Enhancements in screen technology, connectivity and durability are helping Human Machine Interface (HMI) systems evolve. The prospect of an Industrial Internet of Things (IIoT) means tomorrow’s systems may require a new way of communicating with machines.
Connecting People With Machines
Things have come a long way from electrically wired buttons and pressure dials on factory floor machinery. Human Machine Interfaces now incorporate the latest in computer and screen technology.
David Martorana is Marketing Director at American Industrial Systems (AIS). The company provides a range of open architecture, modular HMI systems for a host of applications and industrial environments. He says:
“An HMI is a gateway for an operator to control, monitor and communicate with devices and equipment.”
According to Martorana, rugged modern HMI systems are far different from earlier systems, which were often manufactured with trusted military grade components. While tough, they lacked computing and processing power.
“Modern systems are taking advantage of all the latest advancements in wireless, internet technology, processors, solid state drives, and open architecture design. We were also one of the first to pioneer multi-touch technology with screens similar to those used on smartphones. Quite simply, multi-touch input expands the range of functionality these devices can support, allowing users, for example, to zoom in and out or rescale the display.”
Multi-Touch and Screen Control
New screen technology is also being developed to not only detect multi-touch input but also different levels of finger pressure, which could add another dimension to screen control. Ulrich Trog, head of Innovation Management at the Austrian organization Joanneum Research, stated:
“You can calibrate the pressure, helping you to distinguish between accidental and deliberate interactions or you can use it as a form of control.”
He says the technology uses a durable printed foil, PyzoFlex, which can be applied to all sorts of surfaces, not just screens, and also produces its own energy.
“The nice thing is this sensor works without electricity. It’s an energy harvester.”
The company is working closely with Microsoft in developing FlexSense, a flexible, deformable input device.
Steel has traditionally been the material of choice for enclosing panel PCs and screens on the factory floor, but some companies are now producing HMIs from other metals. Like AIS, Red Lion Controls produces a range of rugged IP66 HMI panels. Roger Gadding, the company’s Internal Sales Specialist noted:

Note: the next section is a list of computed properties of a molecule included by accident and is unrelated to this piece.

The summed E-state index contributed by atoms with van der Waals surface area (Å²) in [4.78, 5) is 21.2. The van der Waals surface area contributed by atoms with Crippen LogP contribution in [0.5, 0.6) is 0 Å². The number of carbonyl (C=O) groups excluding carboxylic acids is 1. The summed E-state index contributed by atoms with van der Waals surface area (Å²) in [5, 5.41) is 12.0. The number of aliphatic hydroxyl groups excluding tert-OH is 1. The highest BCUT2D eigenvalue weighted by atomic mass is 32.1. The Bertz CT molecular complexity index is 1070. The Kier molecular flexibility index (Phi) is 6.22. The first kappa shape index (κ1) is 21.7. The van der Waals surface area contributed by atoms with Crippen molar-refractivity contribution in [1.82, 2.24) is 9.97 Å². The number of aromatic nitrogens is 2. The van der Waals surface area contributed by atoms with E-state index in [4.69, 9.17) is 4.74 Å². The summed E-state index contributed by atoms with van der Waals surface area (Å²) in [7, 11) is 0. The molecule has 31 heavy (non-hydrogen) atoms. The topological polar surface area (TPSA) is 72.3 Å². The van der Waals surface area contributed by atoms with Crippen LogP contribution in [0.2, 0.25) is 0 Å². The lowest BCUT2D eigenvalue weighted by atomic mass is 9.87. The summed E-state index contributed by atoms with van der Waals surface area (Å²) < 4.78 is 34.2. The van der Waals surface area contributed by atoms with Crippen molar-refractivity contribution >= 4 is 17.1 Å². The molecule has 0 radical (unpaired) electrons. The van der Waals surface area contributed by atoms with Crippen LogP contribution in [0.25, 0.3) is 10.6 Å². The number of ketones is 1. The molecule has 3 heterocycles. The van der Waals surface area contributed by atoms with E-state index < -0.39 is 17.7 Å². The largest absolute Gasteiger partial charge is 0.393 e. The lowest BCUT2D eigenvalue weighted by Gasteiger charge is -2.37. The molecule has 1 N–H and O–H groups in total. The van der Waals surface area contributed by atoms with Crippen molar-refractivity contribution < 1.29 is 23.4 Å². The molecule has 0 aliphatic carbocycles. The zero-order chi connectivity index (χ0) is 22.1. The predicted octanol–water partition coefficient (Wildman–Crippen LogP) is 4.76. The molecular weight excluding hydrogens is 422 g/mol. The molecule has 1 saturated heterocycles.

“Early models were mild steel, but the latest Graphite [series] is an all cast-aluminum construction. Aluminum makes it both very light and robust and enables us to go for higher specifications with vibrations, etc.”
He says the Graphite is proving popular, especially in the oil and gas industry, thanks mainly to its ATEX rating.
Of course, enabling an operator to communicate with a machine remotely removes the need for especially sturdy screens and input devices. Gadding says they began providing a fully customizable communications gateway for use over the internet.
“You get a mock-up of the GUI [graphical user interface] and you can read data or control the device remotely.”
All this is only possible due to the growing trend of open system software that is independent of manufacturer’s standards.
“HMI systems used to mean a proprietary box that connects with a manufacturer’s PLC. Ours is more like a communications gateway; it can connect and communicate to different PLCs. Everybody now wants their plant information on the cloud, but with plant machines this is difficult because of differing devices, older equipment, and the use of both new and legacy devices. But we are working to offer a gateway specifically to upload from numerous different plants, making the Internet of Industrial Things a reality.”
However, the traditional way of communicating with machines may have to change in the future to cope with the amount of data on the IIoT. Made famous by the American TV show Jeopardy, IBM’s Watson is more than just a game show gimmick. Duncan Anderson, European Chief Technology Officer for IBM Watson.
“It’s a conversational interface between man and machine. Imagine where you no longer need to learn how to program a computer, but have a computer that you can simply teach.”
For him, Watson is a form of “cognitive computer,” a type of artificial intelligence that can make sense of unstructured data.